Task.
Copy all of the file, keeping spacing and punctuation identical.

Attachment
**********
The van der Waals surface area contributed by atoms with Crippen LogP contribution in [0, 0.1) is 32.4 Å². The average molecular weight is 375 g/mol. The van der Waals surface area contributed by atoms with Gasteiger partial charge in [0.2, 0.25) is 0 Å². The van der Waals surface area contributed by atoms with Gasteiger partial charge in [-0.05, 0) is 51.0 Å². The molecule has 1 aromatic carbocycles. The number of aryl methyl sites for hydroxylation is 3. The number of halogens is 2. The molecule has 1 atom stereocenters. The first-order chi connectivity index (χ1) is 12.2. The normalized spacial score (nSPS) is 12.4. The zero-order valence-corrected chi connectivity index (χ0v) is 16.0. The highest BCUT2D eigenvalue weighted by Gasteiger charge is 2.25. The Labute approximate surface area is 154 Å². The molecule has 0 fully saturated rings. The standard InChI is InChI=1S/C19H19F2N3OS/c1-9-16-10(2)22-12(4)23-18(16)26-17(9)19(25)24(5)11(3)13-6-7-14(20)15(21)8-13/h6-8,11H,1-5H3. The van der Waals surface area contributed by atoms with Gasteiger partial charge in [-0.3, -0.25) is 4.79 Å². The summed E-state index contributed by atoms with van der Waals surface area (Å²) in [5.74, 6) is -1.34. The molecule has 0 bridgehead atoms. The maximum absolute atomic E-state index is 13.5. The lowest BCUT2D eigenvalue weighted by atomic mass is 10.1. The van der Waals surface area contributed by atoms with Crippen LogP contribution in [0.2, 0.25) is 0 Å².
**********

The van der Waals surface area contributed by atoms with Crippen LogP contribution in [0, 0.1) is 32.4 Å². The average molecular weight is 375 g/mol. The van der Waals surface area contributed by atoms with Gasteiger partial charge in [0.2, 0.25) is 0 Å². The van der Waals surface area contributed by atoms with Gasteiger partial charge in [-0.05, 0) is 51.0 Å². The molecule has 1 aromatic carbocycles. The number of aryl methyl sites for hydroxylation is 3. The number of halogens is 2. The molecule has 1 atom stereocenters. The first-order chi connectivity index (χ1) is 12.2. The normalized spacial score (nSPS) is 12.4. The zero-order valence-corrected chi connectivity index (χ0v) is 16.0. The highest BCUT2D eigenvalue weighted by Gasteiger charge is 2.25. The Labute approximate surface area is 154 Å². The molecule has 0 fully saturated rings. The standard InChI is InChI=1S/C19H19F2N3OS/c1-9-16-10(2)22-12(4)23-18(16)26-17(9)19(25)24(5)11(3)13-6-7-14(20)15(21)8-13/h6-8,11H,1-5H3. The van der Waals surface area contributed by atoms with Gasteiger partial charge in [-0.3, -0.25) is 4.79 Å². The summed E-state index contributed by atoms with van der Waals surface area (Å²) in [5.74, 6) is -1.34. The molecule has 0 bridgehead atoms. The maximum absolute atomic E-state index is 13.5. The lowest BCUT2D eigenvalue weighted by atomic mass is 10.1. The van der Waals surface area contributed by atoms with Crippen LogP contribution in [0.2, 0.25) is 0 Å².